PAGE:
While escaping 2020 has been a stated goal for many people, there will still be challenges in front of us as we move into 2021. Churches will be among the organizations to confront clear and present challenges.
Of course, the topic of COVID is unavoidable as congregations move forward to a new year. The devastation the pandemic has wreaked among people and organizations has also been acutely felt by churches and their leaders.
While predicting future trends is never a precise effort, we do see enough data points to suggest these twelve trends are potentially powerful movements that will affect congregations, some for better and some for worse. They are not listed in any particular order.
- Massive growth of co-vocational ministry. It will be increasingly common for churches to have fewer full-time staff. Some will hold other jobs because churches cannot afford full-time pay and benefits. Some of the staff will choose to be co-vocational so they can have a marketplace ministry. Both of these factors will result in a massive number of staff moving from full-time to co-vocational.
- Baby boomers will be greater in number than children in the majority of churches. This demographic shift has three causes. First, the birthrate is declining. Second, the boomer generation is large in number, second only to millennials. Third, increasing longevity means boomers will be around for a while. If a church is not considering what senior adult involvement looks like, it’s already behind the curve
- The micro-church movement begins in about 5,000 North American churches. A new manifestation of the multi-site movement will be multi-site campuses with 50 or fewer congregants. The early adopter churches, estimated to be around 5,000, will define this movement and become the models for future micro-churches.
- Digital church strategies will complement in-person strategies. We’ve seen some leaders advocate a “digital first” strategy while some insist on an “in-person first” approach. As we have followed thousands of churches, we are seeing more strategies where neither approach is a priority over the other. Church leaders are moving toward blending these two important areas in a complementary fashion. We will be looking at this reality in future articles.
- The number of adopted churches will begin to catch the number of closed churches. This trend is very positive. While we are not seeing a decline in the numbers of churches on the precipice of closing, we are seeing a major trend develop as more of these very sick churches get adopted by healthier churches. This development means more neighborhoods will have a gospel witness.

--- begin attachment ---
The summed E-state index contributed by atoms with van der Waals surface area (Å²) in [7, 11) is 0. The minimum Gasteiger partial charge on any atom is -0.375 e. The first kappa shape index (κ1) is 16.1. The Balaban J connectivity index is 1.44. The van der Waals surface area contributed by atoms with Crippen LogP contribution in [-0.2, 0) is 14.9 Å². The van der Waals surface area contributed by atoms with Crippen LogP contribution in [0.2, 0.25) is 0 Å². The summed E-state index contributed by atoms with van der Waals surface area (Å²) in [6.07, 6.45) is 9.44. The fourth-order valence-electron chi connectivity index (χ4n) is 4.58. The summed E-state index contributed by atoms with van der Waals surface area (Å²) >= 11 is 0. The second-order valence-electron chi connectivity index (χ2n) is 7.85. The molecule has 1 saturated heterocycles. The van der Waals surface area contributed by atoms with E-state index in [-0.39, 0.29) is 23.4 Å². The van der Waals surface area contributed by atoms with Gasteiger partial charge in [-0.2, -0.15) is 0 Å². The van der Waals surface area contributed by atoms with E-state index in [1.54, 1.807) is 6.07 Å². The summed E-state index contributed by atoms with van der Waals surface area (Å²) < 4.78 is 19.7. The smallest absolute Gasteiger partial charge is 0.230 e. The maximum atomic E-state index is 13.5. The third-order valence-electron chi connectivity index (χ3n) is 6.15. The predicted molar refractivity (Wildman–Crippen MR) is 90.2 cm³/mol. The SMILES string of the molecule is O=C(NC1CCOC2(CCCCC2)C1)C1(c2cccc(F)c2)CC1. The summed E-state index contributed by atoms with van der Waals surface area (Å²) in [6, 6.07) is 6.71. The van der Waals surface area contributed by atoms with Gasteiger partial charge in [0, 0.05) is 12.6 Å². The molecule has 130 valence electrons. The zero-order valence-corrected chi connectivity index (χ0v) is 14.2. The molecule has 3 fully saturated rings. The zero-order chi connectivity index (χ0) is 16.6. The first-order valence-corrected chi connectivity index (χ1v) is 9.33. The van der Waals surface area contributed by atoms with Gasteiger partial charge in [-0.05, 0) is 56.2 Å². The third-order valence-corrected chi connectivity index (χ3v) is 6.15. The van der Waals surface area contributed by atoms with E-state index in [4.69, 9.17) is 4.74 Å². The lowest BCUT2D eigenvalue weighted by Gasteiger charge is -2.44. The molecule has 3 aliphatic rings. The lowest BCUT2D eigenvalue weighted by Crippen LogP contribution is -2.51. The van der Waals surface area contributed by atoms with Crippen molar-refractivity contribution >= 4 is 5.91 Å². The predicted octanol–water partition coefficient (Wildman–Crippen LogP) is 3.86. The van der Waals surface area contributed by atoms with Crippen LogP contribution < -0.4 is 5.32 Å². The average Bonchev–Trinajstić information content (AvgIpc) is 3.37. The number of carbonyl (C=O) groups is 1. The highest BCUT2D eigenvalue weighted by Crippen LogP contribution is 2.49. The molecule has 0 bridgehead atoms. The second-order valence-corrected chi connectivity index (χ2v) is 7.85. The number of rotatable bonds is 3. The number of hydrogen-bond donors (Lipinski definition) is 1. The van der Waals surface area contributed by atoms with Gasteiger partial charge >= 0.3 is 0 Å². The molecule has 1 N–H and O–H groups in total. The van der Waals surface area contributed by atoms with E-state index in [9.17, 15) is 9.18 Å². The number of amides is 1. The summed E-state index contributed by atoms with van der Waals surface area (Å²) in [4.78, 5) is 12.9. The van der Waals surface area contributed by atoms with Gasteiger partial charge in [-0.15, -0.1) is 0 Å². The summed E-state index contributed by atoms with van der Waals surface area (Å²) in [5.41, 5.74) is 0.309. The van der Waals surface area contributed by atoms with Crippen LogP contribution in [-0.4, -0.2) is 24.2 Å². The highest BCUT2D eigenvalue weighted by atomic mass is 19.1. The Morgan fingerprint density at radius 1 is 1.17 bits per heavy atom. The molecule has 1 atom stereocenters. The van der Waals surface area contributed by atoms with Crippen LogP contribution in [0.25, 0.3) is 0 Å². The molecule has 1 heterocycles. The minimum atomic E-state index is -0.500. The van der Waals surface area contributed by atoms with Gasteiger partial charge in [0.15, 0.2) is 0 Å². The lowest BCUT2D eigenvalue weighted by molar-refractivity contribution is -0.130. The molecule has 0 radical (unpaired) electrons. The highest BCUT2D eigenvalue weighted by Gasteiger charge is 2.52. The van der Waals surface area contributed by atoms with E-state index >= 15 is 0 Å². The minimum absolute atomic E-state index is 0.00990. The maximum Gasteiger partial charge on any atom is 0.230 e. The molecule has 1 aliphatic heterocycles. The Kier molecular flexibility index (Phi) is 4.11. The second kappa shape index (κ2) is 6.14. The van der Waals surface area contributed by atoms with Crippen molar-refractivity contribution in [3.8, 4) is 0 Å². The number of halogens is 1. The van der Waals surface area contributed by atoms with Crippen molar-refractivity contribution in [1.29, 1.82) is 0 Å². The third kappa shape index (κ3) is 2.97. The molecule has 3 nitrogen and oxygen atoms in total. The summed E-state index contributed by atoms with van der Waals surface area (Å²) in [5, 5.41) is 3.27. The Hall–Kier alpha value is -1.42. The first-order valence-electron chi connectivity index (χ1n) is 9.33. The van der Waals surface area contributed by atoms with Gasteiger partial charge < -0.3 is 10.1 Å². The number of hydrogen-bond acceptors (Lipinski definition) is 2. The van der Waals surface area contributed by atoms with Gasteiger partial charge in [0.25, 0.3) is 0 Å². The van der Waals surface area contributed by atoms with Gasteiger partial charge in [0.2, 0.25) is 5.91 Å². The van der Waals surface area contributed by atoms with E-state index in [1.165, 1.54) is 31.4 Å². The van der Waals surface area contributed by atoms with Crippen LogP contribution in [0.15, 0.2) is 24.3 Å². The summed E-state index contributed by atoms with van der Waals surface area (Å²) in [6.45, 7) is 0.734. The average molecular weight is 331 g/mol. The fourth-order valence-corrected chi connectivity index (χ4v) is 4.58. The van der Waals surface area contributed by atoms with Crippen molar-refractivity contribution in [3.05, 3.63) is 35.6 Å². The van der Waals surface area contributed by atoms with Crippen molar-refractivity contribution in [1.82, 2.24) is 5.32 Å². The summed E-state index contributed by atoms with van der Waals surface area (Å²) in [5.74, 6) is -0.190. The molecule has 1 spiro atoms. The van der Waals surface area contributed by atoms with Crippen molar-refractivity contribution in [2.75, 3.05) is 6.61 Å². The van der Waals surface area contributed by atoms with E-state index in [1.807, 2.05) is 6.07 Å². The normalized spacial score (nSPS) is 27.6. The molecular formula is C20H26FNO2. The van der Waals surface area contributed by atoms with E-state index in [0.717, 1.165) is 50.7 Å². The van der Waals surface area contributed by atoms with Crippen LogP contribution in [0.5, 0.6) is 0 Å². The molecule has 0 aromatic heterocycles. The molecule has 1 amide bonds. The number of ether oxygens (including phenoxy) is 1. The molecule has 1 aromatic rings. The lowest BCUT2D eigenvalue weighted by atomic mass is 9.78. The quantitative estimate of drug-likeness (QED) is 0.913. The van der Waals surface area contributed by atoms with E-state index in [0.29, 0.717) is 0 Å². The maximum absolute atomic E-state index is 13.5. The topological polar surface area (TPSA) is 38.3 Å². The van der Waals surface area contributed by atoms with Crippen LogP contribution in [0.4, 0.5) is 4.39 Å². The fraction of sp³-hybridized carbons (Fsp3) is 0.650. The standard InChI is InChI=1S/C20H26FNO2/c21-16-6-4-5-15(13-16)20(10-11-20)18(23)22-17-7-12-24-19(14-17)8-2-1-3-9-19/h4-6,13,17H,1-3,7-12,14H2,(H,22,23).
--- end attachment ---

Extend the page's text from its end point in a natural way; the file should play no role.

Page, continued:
- Church fostering will move into the early adoption stage. Church fostering takes place when a healthier church helps a less healthy church for a defined period, usually less than a year. We anticipate 30,000 churches (meaning 15,000 foster churches and 15,000 fostering churches) will enter into this relationship in 2021. Again, this trend portends well for the overall gospel witness of local congregations.
- Once the pandemic stabilizes and the number of cases decline, churches’ average worship attendance will be down 20% to 30% from pre-pandemic levels. As of today, we are seeing quicker recovery among smaller churches. If this pattern continues, churches over 250 in attendance (before the pandemic) will have the greatest challenge to recover.
- The new definition of a large church will be 250 and more in average worship attendance. These “new” large churches will be in the top ten percent of all churches in North America. Before the pandemic, a church would need an average worship attendance of 400 to be in the top ten percent.
- Denominations will begin their steepest decline in 2021. In terms of membership and average worship attendance, denominations overall will begin a greater rate of decline. This negative trend can be attributed to three factors. First, the churches in the denominations will decline more rapidly. That factor is the single greatest contributor. Second, there will be fewer new churches in the denominations. Third, the combination of church closures and church withdrawals from denominations will be slightly greater than previous years.
- Giving in churches will decline 20 percent to 30 percent from pre-pandemic levels. For the most part, the decline in congregational giving will mirror the decline in attendance in churches.
- Overall conversion growth in local churches will improve. This indicator is mostly positive. We define conversion growth as the average worship attendance of the church divided by the number of people who became followers of Christ and active in the church in one year. For example, if a church has 20 conversions and an average worship attendance of 200, its conversion rate is 10:1 (200 divided by 10). Lower is better with conversion rates. We say “mostly positive” for this trend, because some of the improvement in the conversion rate is due to lower worship attendance.
- Nearly nine out of ten North American congregations will self-define as needing revitalization. Though this trend is troubling, it does indicate at least one silver lining in the cloud. Congregational leaders, particularly pastors, are more open and willing to admit they need help.
This article was originally published at churchanswers.com on December 21, 2020.